I go to a top 20 institution, so a lot of the people around me were much better students than I was.  My GPA is only a 3.6, with a 3.4 in the sciences. I have done research for 2 years, have attended conferences and stuff, but  I have plenty of friends in the chemistry department pushing a 3.8 who have had publications. Although my departments GPA average is 3.0, I felt pretty inadequate when applying since I hung out with the hardcore chemistry nerds.  While I knew I was cut out for graduate school, I think I sold myself short in a lot of ways.  My adviser essentially told me that I needed to build my self-confidence, and she urged me to apply to schools with much more prestige than I thought I could get into.  Thankfully she did, although I think I applied to WAY too many schools. 

I think the whole process has helped me gain perspective.  My school had a huge pre-med population which warped a lot of the way us science students looked at the graduate school process. It's much more different.  My self-confidence is through the roof now because of my adviser helping see what potential I have. I have gotten into 6/8 schools I've applied, with many offering fellowships.  The POIs I've talked to on my visits have researched who I am and what I've been doing for research.  The last few months have totally reshaped how I've looked at myself as an individual and a student.

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At all three of the schools I was admitted to, I received acceptance emails directly from newly-hired assistant professors who were trying to recruit graduate students. I wonder if these assistant professors have more of a voice in the admissions process, since they have a greater need for grad student researchers.

 

I didn't get into any of the schools where I "targeted" my application to more established researchers with larger groups. This didn't fit my expectations. If you had asked me a few months ago, I would have guessed that schools would try to admit students in such a way that the research interests of the admitted student body are proportional to the available funding ... which would probably favor the larger groups.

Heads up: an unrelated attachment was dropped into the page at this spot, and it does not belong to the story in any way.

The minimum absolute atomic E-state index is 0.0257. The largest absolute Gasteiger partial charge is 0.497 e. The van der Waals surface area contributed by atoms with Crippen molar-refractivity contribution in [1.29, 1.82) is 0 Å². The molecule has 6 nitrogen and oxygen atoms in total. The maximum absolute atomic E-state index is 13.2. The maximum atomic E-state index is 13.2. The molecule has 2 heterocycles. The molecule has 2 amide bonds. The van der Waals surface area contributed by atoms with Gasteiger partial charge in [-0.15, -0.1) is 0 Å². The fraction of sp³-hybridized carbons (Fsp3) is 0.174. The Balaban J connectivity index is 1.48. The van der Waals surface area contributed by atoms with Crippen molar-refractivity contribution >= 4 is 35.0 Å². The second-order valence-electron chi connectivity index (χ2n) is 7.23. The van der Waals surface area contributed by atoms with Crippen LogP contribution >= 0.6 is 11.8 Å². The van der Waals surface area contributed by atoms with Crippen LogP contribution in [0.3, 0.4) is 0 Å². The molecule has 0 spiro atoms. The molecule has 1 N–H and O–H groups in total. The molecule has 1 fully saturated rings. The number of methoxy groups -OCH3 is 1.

If I were going to do it over again, I might contact some of those new assistant professors in advance, and then shape my application to their research interests. I hope that doesn't sound too subversive :P

Edited by MaudDib
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At all three of the schools I was admitted to, I received acceptance emails directly from newly-hired assistant professors who were trying to recruit graduate students. I wonder if these assistant professors have more of a voice in the admissions process, since they have a greater need for grad student researchers.

 

I didn't get into any of the schools where I "targeted" my application to more established researchers with larger groups. This didn't fit my expectations. If you had asked me a few months ago, I would have guessed that schools would try to admit students in such a way that the research interests of the admitted student body are proportional to the available funding ... which would probably favor the larger groups.

 

If I were going to do it over again, I might contact some of those new assistant professors in advance, and then shape my application to their research interests. I hope that doesn't sound too subversive :P

 

I think it  is division dependent. When I received my acceptance letter, the guy who signed the letter was my division chair, all the professors in my division are full professors (seriously, everyone is full, tenured, professors). One of the newly hired assistant professors at my school mentioned that he received, on average, about 30 emails/day regarding people wanting to join his group. Somehow, people from around the world found out he was recently hired, which was a bit kinda odd since his information wasn't even on the department website, nor the department made the announcement yet. Same thing happened to my PI, he also received crap load of emails and most of them were synthetic students...of course, our group have a bias against organic and polymer chemists :ph34r: .
Edited by Quantum Buckyball
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At all three of the schools I was admitted to, I received acceptance emails directly from newly-hired assistant professors who were trying to recruit graduate students. I wonder if these assistant professors have more of a voice in the admissions process, since they have a greater need for grad student researchers.

It's also a case that the younger professors will get lumped onto the time-consuming service duties such as the AdComm. So they will often have been the ones who read your application and decided to admit you.